This project meets the needs of people with learning difficulties who regularly take medicines.
Condition.Therapy Area: People with learning disabilites
Main discipline involved: All
Norah Fry Research Centre
3 Priory Road
Tel: 0117 9238137
Fax: 0117 9466553
Head of Projects
1 Lambeth High Street
Tel: 020 7572 2476
This project began as a research study to find out the rationale for prescription of psychotropic medication for people with learning disabilities, and the different levels of understanding of these medications.
The research part of the project will be completed by September 2004, and has resulted in the development of two guides for people with learning difficulties which can be completed by them in conjunction with their carers and /or a health professional for any medicine which they are taking (whether psychotropic medication or not). These guides are:
A booklet for people with learning difficulties, their families or carers where they can record information about their medications.
A decision making tool for people with learning difficulties to help them make informed choices about taking the medications they are prescribed.
Further resources developed as a result of the project are:
Medicines Partnership is now working with the Norah Fry Centre to plan the reproduction and distribution of these very valuable guides, so that they can reach as wide an audience as possible. They will be available in downloadable form from April 2005.
Background to the research
Considerable concerns have been voiced regarding the prescribing of psychotropic medicines for people with learning disabilities. Firstly, because of the recent major expansion of psychotropic drug types and usage in this population (Reiss & Aman 1997); secondly because psychotropic drugs may be used improperly to "control, modify or normalise" an individual (Kalachnik et al 1998); and thirdly because many of the side-effects of psychotropic medication (such as excessive tiredness, social withdrawal, or movement disorders) can contribute to social exclusion.
People with learning disabilities are a vulnerable population with a historical pattern of being subject to excessive medication (Kalachnik et al 1998). Evidence suggests that the rate of prescription for psychotropic medications is far in excess of the expected rate of psychoses for the population of people with learning difficulties (Robertson et al, 2000) and that the drugs are largely used to control difficult or challenging behaviours (Molyneux et al, 1999). Yet randomised controlled trials provide no evidence that psychotropic medication helps adults with learning difficulties and challenging behaviour (Brylewski & Duggan, 2001). Indeed there is a well-documented history of their adverse effects (Christian et al, 1999).
Over the past decade, more emphasis has been placed on the legal rights of people to be informed about their treatment and to make decisions for themselves wherever possible. Yet knowledge of medication in people with learning disabilities has received scant attention in the research literature. Research about the understanding of people with learning difficulties about any prescribed medication (Arscott et al, 2000) and about lithium (Clarke & Pickles, 1994) has suggested poor knowledge about many aspects of their medication.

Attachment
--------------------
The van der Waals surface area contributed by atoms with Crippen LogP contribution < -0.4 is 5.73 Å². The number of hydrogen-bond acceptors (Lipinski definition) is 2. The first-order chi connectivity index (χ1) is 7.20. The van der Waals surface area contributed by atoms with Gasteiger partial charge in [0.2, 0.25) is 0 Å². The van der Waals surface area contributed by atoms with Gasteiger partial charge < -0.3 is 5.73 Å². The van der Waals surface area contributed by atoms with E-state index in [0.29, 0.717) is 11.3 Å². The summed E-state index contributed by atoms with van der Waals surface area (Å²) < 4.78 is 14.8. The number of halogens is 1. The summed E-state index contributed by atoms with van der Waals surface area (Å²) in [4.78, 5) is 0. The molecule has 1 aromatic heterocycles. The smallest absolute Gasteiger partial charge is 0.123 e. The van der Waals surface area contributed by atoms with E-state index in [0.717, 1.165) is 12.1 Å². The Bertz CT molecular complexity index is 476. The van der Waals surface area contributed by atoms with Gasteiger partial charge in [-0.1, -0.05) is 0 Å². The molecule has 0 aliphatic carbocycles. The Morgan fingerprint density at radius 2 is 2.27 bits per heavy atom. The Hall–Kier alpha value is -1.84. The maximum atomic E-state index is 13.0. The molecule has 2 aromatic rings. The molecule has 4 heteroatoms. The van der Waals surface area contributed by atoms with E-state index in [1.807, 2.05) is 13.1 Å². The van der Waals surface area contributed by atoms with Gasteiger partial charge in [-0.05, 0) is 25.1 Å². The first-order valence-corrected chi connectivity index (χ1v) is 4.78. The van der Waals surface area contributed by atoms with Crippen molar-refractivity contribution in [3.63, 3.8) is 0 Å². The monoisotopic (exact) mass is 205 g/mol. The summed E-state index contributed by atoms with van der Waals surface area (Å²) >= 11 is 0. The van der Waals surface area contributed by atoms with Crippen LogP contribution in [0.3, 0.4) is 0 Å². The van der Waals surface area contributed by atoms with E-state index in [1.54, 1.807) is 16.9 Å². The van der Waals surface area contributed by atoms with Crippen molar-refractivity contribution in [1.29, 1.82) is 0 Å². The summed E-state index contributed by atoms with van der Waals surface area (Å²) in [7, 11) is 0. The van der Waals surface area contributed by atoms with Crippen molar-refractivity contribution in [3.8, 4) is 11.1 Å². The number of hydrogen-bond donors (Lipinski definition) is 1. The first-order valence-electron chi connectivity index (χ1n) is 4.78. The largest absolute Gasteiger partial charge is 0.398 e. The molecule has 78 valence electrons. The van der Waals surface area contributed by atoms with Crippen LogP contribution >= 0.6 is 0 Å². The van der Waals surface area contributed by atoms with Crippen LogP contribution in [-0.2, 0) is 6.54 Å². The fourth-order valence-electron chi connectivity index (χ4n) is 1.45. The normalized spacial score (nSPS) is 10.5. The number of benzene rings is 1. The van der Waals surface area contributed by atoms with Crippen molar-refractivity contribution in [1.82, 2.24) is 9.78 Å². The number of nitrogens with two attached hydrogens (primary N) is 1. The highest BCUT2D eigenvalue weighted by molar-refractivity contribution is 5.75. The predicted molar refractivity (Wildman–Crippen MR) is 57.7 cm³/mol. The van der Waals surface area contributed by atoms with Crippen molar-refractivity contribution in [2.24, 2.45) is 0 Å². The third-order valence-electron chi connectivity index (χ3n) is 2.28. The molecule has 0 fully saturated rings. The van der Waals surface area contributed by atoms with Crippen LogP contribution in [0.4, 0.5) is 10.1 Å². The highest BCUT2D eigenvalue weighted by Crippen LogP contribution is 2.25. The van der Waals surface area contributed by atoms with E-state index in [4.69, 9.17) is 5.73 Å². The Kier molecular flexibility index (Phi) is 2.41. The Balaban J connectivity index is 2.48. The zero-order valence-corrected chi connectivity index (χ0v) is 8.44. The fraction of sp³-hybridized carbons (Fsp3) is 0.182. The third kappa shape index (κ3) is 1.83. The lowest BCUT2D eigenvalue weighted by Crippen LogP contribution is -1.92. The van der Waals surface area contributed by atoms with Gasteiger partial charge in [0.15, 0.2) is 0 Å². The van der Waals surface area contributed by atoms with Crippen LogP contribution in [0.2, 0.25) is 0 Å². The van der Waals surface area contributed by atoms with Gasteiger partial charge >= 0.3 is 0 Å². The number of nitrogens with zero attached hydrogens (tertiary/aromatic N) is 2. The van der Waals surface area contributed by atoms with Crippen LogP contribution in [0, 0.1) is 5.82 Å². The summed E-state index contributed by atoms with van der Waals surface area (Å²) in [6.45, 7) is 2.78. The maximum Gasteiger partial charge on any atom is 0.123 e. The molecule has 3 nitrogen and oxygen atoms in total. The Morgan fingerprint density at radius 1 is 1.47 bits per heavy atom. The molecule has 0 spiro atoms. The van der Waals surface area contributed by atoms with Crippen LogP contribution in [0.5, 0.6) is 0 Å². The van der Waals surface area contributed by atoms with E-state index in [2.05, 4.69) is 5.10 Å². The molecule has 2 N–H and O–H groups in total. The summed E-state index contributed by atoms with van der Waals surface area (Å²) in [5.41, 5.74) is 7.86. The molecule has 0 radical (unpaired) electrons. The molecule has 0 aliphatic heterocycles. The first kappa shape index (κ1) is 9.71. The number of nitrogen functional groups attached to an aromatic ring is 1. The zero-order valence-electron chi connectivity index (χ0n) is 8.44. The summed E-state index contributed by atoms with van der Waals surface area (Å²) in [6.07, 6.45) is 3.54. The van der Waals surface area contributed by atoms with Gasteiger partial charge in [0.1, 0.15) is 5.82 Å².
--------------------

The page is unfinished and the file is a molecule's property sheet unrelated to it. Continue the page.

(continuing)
We are unaware of any previous studies that have explored what people with learning disabilities, and their families or carers, understand about why they have been prescribed psychotropic medication and what the implications of this are for them. The need to fill this gap in knowledge is vital, as if people with learning difficulties and their families or carers are not in full possession of the information about such drugs, it is questionable whether they can be said to be giving informed consent to treatment with medication.
The research project aimed to respond in two ways:
By working directly with people with learning difficulties, their families or carers, and prescribers to explore the different perceptions of why psychotropic medication is prescribed and what understanding people have of such medication.
By designing some clear, accessible checklists of questions that:
People with learning difficulties and their families or carers should expect to be fully answered before starting, and during treatment with psychotropic medication
Prescribers should be satisfied they have answered before issuing a prescription for psychotropic medication
Fieldwork was carried out in 4 different regions of England designed to provide a geographical spread: Cornwall, Sheffield, Bristol, Oxford.
We conducted in depth individual interviews with:
21 people with learning difficulties who are being prescribed psychotropic medication to stabilise their mood or behaviour. Of these 13 people were living in residential care homes, 4 were living independently in the community and 4 were living with family carers.
The carers supporting those individuals. This included paid support staff, family members and learning disability nurses.
The professionals prescribing psychotropic medication to those individuals. This included both psychiatrists and GPs.
The topics which we explored during our interviews with people with learning difficulties included:
people's knowledge and understanding about their medication
what information people have been given about their medication and by whom
what support people receive to take their medication
areas where people would like to receive more information and support.
Similar questions were asked in the carers interviews. We also sought their more general views on the prescribing of psychotropic drugs.
As with the carers interviews, all interviews with prescribers were conducted with the consent of the patient concerned. During these interviews the rationale for specific prescriptions and the evidence base or experience supporting their decisions was discussed. Doctors were also asked about barriers to communication and understanding they had experienced with this group, particularly in terms of capacity, consent and concordance.